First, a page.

The Ride, Issue 109
"A bicycle has always been a means of transportation for me," said Justin Booth. "But now it is also a part of my philosophy on life."
Booth works for the Wellness Institute of Greater Buffalo, part of a statewide organization that provides encouragement and opportunities for citizens to be physically active in their daily lives. He also started a Recycle-a-Bicycle program for youth with the help of other community associations.
"I do a lot of advocacy implementing Bicycle and Pedestrian Road Shows, local workshops intended to stimulate an awareness of pedestrian and bicycle safety issues in communities," said Booth. "Our goal is to create knowledge on how communities can encourage an active lifestyle."
A New York native, Booth first learned how to ride a bike as a child on Staten Island. "My father was proud that he taught me how to ride without using training wheels," Booth said.
When he started working in downtown Buffalo, Booth sought a way to keep fit without straining his previously injured ankles. Riding a bike to work afforded the opportunity for daily exercise within a busy workweek while allowing Booth to avoid repairing his unreliable car.
"Cars disconnect people from the rest of their planet", says Booth, explaining his dislike for cars. "They contribute to urban sprawl, pollute the environment, create unsafe conditions for pedestrians and cyclists, and allow people to be lazy.
"By not driving one, I am making a personal contribution to my own health and that of the environment."
Being 6 foot 9 inches tall has challenged Booth's ability to find a bike that fits. His commuting bike is a 22-inch mountain bike tricked out to suit his needs, but his newest purchase, an Atlantis by Rivendell, has him raring to go. Booth describes this 68-centimeter lugged steel frame as "beautiful and light - and much bigger - than any other bicycle I have owned. I can't wait to put it together."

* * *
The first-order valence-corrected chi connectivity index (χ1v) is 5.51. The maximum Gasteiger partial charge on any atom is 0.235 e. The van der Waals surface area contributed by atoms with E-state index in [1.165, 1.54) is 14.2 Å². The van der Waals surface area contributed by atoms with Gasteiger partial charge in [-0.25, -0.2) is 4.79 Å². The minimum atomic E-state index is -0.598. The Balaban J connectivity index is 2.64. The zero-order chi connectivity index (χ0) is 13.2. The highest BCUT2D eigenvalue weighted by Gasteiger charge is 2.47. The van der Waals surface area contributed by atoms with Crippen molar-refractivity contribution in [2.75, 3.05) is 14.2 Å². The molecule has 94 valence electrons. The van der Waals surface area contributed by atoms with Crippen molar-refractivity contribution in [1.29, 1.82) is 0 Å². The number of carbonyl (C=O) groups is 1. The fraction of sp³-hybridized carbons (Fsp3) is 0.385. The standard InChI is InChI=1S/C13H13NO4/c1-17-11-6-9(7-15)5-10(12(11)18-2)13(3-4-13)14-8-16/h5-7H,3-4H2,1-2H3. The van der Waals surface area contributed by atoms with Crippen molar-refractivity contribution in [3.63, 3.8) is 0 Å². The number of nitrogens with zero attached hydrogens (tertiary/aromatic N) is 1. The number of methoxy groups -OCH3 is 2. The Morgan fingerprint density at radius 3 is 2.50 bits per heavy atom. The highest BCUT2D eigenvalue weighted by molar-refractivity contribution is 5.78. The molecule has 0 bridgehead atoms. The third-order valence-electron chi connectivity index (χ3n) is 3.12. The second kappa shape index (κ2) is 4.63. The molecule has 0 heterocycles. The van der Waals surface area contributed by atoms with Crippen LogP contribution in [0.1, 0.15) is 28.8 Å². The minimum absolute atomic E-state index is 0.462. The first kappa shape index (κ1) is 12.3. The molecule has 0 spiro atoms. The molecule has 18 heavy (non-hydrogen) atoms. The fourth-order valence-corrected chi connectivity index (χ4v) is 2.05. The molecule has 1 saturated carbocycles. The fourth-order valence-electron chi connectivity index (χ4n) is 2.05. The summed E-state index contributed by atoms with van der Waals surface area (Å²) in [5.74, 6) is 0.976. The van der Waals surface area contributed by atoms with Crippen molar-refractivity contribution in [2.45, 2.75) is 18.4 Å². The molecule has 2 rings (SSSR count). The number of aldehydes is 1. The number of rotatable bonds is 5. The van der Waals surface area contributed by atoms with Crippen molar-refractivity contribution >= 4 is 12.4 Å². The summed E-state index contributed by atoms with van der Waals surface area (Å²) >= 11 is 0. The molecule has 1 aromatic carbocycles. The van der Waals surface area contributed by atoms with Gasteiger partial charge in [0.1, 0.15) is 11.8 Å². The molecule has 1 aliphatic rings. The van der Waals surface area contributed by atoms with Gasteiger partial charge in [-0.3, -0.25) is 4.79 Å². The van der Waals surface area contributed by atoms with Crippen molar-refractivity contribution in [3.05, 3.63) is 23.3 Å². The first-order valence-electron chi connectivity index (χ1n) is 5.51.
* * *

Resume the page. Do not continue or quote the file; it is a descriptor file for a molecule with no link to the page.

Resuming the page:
Lake effect snowfall presents another challenge to Booth's daily commute. At the end of December in 2001, 7 feet of snow fell in Buffalo in one week. This dedicated employee headed into the office at 9am one morning and watched through his office window as conditions outside deteriorated. To avoid being stuck at the office, he departed City Hall before noon, where he was photographed for a national story about Buffalo's snowfall. He finally made it home, with icicles hanging from his beard.
But the weather isn't the hardest part of commuting. "My biggest complaint in Buffalo is the people driving cars. They usually lack consideration for a person on a bicycle," noted Booth. "And there's no bicycle lanes on roads. Busses don't allow bikes aboard or on racks. The light rail does allow bicycles but it only travels seven miles."
In April, Booth will participate in the Active Living Institute in Seattle, a presentation by the National Center for Bicycling and Walking intended to teach community leaders how the Emerald City has become one of America's premier cities for non-automobile transportation. He also recently became a Board Member of the New York Bicycling Coalition. And he still finds time to take his children, aged 4 and 5, out riding in the park.
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Planet Bike honors the silent hero of the Revolution: the bicycle commuter. A supercommuter rides through every season, in all types of weather, day and night. Choosing the simplicity, health and pleasure of bicycling, a supercommuter isn't necessarily against automobiles. They simply prefer to ride a bike to the grocery store, to work, to a concert or the cafe.
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